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Real Answers™
Copyright: ©2008 Rusty Wright
640 words


By: Rusty Wright


When you suddenly learn you might have only 18 months to live, it’s a good time to sort out what really matters in life.

Last December, Yang Chen, MD, dismissed an aching pain under his shoulder as muscle strain.  Five weeks later, as the pain persisted, a chest x-ray brought shocking results: possible lung cancer that might have spread.

A highly acclaimed specialist and medical professor at the University of Colorado Denver, Yang knew the average survival rate for his condition could be under 18 months.  He didn’t smoke and had no family history of cancer.  He was stunned.  His life changed in an instant.

“I wondered how I would break the news to my unsuspecting wife and three young children,” he recalls. “Who would take care of my family if I died?”

When I heard his story, I felt a jab of recognition.  In 1996, my doctor said I might have cancer.  That word sent me into a swirling vortex of uncertainty.  But I was fortunate; within a month, I learned my condition was benign.

Yang did not get such good news.  He now knows he has an inoperable tumor.  He’s undergoing chemotherapy.  It’s uncertain whether radiation will help.  Yet through it all, he seems remarkably calm and positive.  At a time when one might understandably focus on oneself, he’s even assisting other cancer patients and their families to cope with their own challenges.  What’s his secret?

I learned about Yang’s personal inner resources when we first met in the 1980s.  He worked at the Mayo Clinic and brought me to Rochester, Minnesota, to present a seminar for Mayo and IBM professionals on a less ponderous theme, “Love, Sex and the Single Lifestyle.”  With the audience, we laughed and explored relationship mysteries.  He felt it was essential that people consider the spiritual aspect of relationships, as well as the psychological and physical. 

Later he founded a global network to train medical professionals how to interact with patients on spiritual matters.  Many seriously ill patients want their doctors to discuss spiritual needs and the profession is taking note.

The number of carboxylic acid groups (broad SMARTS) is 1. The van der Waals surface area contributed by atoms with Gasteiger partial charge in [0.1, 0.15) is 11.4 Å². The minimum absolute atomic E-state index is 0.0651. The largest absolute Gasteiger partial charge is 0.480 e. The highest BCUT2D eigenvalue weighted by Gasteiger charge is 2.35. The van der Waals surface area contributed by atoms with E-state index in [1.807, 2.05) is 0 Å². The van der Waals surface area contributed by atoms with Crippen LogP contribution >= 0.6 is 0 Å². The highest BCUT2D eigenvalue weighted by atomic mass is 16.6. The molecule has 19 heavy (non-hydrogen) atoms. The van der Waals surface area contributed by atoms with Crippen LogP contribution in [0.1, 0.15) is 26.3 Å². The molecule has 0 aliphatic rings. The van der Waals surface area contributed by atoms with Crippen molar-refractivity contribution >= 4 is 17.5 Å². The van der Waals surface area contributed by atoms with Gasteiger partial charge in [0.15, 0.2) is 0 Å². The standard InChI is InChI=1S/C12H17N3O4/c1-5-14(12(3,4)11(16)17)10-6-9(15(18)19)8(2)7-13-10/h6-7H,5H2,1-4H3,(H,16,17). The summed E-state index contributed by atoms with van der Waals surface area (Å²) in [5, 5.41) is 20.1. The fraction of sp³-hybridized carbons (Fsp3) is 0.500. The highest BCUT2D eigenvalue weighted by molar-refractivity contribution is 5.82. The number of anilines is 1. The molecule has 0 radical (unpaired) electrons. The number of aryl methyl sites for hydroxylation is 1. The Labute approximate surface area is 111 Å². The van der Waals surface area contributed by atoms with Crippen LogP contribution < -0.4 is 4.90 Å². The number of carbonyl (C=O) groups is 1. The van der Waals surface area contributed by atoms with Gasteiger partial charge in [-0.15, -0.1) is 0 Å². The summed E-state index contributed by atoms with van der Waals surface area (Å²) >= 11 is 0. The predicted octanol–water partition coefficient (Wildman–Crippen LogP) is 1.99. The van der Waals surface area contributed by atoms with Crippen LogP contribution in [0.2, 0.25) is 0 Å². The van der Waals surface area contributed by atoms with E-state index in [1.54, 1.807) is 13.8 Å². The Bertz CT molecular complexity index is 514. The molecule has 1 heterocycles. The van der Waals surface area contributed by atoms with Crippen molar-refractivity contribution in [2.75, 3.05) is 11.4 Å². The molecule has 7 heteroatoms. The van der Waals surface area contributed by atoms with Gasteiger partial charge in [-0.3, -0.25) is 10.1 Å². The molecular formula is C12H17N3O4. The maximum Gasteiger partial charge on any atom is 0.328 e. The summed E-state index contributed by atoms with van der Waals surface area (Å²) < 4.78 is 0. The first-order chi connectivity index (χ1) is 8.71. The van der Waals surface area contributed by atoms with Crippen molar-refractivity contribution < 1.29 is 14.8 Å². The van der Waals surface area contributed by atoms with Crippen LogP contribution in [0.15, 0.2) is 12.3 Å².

Now a patient himself, Yang exhibits strength drawn from the faith that has enriched his life.  He has established a website – – to chronicle his journey and “offer hope and encouragement to others.”  The site presents a compelling real-life drama as it happens. 

As a follower of Jesus, Yang notes biblical references to God’s “light shining in our hearts” and people of faith being “like fragile clay jars containing this great treasure.”  He sees himself as a “broken clay jar” through which God’s light can shine to point others who suffer to comfort and faith.

As he draws on divine strength, he reflects on Paul, a first-century believer who wrote, “We are pressed on every side by troubles, but we are not crushed. We are perplexed, but not driven to despair.”

A dedicated scientist, Yang is convinced that what he believes about God is true and includes information about evidences for faith.  He’s also got plenty to help the hurting and the curious navigate through their pain, cope with emotional turmoil, and find answers to life’s perplexing questions about death, dying, the afterlife, handling anxiety, and more.

With perhaps less than 18 months to live, Yang Chen knows what’s most important in his life.  He invites websurfers to “walk with me for part, or all, of my journey.”  If I’m ever in his position, I hope I can blend suffering with service while displaying the serenity and trust I observe in him.  Visit his website and you’ll see what I mean.


Rusty Wright is an author and lecturer with who has spoken on six continents.  He holds Bachelor of Science (psychology) and Master of Theology degrees from Duke and Oxford universities, respectively.

"Real Answers™" furnished courtesy of The Amy Foundation Internet Syndicate. To contact the author or The Amy Foundation, write or E-mail to: P. O. Box 16091, Lansing, MI 48901-6091;

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